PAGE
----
[Solved] Postgres - limit window function evaluation to once per partition
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Postgres - limit window function evaluation to once per partition

Database type:

I have a table of daily stock quotes with ~40M rows and I'm trying to run a query that spits out the most recent date and the number of stocks that made a new one year high on that date. For example:

trade_date | one_year_highs
---------------------------
2021-06-16 | 912

The problem is that my query is very slow (49 seconds) and I haven't been able to figure out a way to drastically improve the performance.

One major problem I'm seeing is that the window function is being evaluated for every row in each partition when I only need it to evaluate on the row with the latest date (the only date I care about). I thought the where clause of the outer select would push down to the subquery, limiting the execution of the window function on the row with max(trade_date), but clearly that isn't happening.

I was able to improve performance somewhat by adding the where clause to the subquery, but it's still not enough. The window function only needs to evaluate once per symbol (partition) on the latest date, so roughly 9000 times, but it's being evaluated over 2.1M times.

What am I missing here?

What I have so far is:

select
    trade_date,
    count(*) filter (where new_high=true) as one_year_highs
from (
    select
        symbol,
        trade_date,
        adj_close > max(adj_close) over (partition by symbol order by trade_date desc rows between 1 following and 261 following) as new_high
    from v_quotes
    where trade_date >= (select max(trade_date) from v_quotes) - interval '1 year'
) as tmp
where trade_date=(select max(trade_date) from v_quotes)
group by trade_date;

The output of explain analyze can be found here: https://explain.depesz.com/s/pOaC

I'm running Postgres version 13 as a managed Digital Ocean instance with 2GB RAM, 1vCPU, and 25GB disk (SSD).

This is how I have my tables set up:

create table if not exists quotes (
    symbol varchar(16) not null,
    trade_date date not null,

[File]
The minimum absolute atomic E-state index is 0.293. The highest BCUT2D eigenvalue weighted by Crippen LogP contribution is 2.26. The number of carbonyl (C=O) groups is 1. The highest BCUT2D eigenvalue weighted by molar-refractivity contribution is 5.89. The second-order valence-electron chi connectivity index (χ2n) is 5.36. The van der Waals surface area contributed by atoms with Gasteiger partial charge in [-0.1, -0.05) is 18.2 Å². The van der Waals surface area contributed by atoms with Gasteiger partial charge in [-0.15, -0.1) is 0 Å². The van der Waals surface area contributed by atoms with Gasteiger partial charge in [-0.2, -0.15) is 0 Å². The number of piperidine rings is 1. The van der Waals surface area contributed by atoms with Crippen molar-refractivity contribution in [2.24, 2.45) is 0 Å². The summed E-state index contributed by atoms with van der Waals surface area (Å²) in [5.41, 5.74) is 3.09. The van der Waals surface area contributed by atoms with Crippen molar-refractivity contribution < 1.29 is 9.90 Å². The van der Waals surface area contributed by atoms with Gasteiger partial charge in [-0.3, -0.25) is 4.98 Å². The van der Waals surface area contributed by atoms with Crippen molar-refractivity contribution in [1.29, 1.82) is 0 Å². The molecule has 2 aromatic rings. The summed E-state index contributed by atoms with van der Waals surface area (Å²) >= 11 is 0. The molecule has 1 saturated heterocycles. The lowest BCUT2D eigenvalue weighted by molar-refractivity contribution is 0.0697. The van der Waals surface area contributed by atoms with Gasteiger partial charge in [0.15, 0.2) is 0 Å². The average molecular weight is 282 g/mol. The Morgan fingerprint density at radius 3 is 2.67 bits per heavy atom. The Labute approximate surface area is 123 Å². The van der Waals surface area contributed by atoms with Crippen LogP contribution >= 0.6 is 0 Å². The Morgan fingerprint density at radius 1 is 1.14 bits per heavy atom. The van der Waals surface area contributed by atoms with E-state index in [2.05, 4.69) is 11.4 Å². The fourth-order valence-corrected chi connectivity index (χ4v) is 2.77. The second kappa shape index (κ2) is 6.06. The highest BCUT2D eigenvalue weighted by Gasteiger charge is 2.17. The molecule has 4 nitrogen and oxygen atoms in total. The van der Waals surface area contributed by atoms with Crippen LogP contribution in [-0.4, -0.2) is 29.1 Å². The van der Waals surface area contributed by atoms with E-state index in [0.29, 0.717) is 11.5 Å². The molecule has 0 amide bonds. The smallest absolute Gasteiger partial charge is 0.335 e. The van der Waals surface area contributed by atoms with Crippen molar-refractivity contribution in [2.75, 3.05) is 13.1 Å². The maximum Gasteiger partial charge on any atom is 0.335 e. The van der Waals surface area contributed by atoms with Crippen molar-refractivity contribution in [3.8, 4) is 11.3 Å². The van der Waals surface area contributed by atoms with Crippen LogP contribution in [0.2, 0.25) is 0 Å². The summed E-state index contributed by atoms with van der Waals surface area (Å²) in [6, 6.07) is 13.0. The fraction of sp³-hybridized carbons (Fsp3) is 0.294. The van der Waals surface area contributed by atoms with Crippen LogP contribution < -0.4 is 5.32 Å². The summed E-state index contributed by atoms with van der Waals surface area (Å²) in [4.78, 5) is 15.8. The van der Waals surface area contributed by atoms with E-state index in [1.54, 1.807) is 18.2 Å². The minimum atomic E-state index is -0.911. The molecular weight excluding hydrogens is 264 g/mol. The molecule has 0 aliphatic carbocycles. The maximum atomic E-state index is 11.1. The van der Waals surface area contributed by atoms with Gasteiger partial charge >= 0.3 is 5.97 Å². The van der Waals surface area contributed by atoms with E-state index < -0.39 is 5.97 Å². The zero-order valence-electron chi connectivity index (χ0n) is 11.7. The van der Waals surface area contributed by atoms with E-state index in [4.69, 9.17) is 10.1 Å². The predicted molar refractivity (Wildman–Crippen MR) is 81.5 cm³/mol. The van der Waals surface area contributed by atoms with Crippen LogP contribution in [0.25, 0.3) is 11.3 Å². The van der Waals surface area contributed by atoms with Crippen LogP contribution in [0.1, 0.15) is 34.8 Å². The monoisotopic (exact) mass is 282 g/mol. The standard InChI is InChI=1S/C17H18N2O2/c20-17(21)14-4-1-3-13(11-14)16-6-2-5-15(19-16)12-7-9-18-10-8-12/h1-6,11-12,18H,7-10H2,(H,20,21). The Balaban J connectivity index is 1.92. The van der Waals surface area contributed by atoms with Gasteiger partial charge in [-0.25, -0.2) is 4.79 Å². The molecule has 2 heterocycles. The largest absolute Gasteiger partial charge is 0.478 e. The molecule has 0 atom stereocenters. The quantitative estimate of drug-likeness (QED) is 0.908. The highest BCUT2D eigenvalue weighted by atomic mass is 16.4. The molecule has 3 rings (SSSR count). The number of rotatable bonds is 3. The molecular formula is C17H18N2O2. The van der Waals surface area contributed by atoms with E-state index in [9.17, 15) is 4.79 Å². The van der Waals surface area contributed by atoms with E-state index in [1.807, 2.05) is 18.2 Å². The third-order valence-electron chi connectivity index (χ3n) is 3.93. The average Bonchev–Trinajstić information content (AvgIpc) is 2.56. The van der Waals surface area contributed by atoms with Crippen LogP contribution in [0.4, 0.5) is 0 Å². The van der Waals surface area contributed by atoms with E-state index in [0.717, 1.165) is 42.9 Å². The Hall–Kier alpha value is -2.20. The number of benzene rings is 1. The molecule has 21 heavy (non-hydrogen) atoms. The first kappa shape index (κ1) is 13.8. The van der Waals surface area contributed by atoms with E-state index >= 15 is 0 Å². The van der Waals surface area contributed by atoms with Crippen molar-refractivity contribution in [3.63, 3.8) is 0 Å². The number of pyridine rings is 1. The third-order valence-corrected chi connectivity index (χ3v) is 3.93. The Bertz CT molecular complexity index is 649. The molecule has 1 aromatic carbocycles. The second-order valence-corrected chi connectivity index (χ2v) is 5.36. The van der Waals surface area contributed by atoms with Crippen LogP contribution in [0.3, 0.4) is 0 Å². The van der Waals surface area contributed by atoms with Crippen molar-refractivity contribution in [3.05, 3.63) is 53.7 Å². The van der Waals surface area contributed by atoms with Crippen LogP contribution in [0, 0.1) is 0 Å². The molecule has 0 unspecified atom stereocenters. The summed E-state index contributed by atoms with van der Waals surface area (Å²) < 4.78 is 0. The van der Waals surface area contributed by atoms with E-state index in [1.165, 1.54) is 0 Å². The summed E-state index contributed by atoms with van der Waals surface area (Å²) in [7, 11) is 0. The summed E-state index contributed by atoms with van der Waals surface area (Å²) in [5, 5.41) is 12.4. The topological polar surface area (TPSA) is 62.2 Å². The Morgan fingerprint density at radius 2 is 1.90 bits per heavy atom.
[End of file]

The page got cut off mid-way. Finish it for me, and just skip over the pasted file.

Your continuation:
unadj_open numeric not null,
    unadj_high numeric not null,
    unadj_low numeric not null,
    unadj_close numeric not null,
    unadj_volume numeric(12) not null,
    dividend numeric not null,
    split numeric not null,
    adj_open numeric not null,
    adj_high numeric not null,
    adj_low numeric not null,
    adj_close numeric not null,
    adj_volume numeric(12) not null,
    last_updated timestamp (0) without time zone not null,
    primary key (symbol, trade_date)
);

create index if not exists idx_symbol on quotes (symbol);
create index if not exists idx_trade_date on quotes (trade_date desc);

create table if not exists excluded_symbols
    ( symbol varchar(16) not null
    , primary key (symbol)
    );

create or replace view v_quotes as select * from quotes where symbol not in (select symbol from excluded_symbols);

UPDATE 18 JUN 2021

After some more experimenting, I was able to get the query time down to ~5s which is about an order of magnitude better.

My first change was to create a new index with all of the columns I need (more on this later):

create index if not exists idx_quotes_symbol_adjclose_tradedate on quotes (symbol, adj_close desc, trade_date desc);

Then I changed my query to:

select trade_date, count(*) from (
    select distinct on (symbol) symbol, trade_date, adj_close
    from v_quotes
    where trade_date >= (select max(trade_date) from v_quotes) - interval '1 year'
    order by symbol, adj_close desc, trade_date desc